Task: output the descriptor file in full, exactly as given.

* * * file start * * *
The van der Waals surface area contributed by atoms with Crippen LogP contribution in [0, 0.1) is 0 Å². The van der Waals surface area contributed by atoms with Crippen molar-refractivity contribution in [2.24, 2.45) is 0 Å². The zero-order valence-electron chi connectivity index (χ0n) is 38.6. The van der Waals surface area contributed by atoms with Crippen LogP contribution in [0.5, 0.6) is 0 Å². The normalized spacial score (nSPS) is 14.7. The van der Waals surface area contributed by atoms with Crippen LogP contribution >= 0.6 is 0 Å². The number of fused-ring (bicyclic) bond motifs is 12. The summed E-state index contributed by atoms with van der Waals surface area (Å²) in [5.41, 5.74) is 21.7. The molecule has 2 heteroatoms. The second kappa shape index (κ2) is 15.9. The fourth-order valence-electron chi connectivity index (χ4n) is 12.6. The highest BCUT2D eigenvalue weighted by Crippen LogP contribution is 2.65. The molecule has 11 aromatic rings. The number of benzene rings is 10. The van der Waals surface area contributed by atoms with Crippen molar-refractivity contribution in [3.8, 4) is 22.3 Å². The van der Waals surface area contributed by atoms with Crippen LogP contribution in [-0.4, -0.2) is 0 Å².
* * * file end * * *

The van der Waals surface area contributed by atoms with Crippen LogP contribution in [0, 0.1) is 0 Å². The van der Waals surface area contributed by atoms with Crippen molar-refractivity contribution in [2.24, 2.45) is 0 Å². The zero-order valence-electron chi connectivity index (χ0n) is 38.6. The van der Waals surface area contributed by atoms with Crippen LogP contribution in [0.5, 0.6) is 0 Å². The normalized spacial score (nSPS) is 14.7. The van der Waals surface area contributed by atoms with Crippen LogP contribution >= 0.6 is 0 Å². The number of fused-ring (bicyclic) bond motifs is 12. The summed E-state index contributed by atoms with van der Waals surface area (Å²) in [5.41, 5.74) is 21.7. The molecule has 2 heteroatoms. The second kappa shape index (κ2) is 15.9. The fourth-order valence-electron chi connectivity index (χ4n) is 12.6. The highest BCUT2D eigenvalue weighted by Crippen LogP contribution is 2.65. The molecule has 11 aromatic rings. The number of benzene rings is 10. The van der Waals surface area contributed by atoms with Crippen molar-refractivity contribution in [3.8, 4) is 22.3 Å². The van der Waals surface area contributed by atoms with Crippen LogP contribution in [-0.4, -0.2) is 0 Å².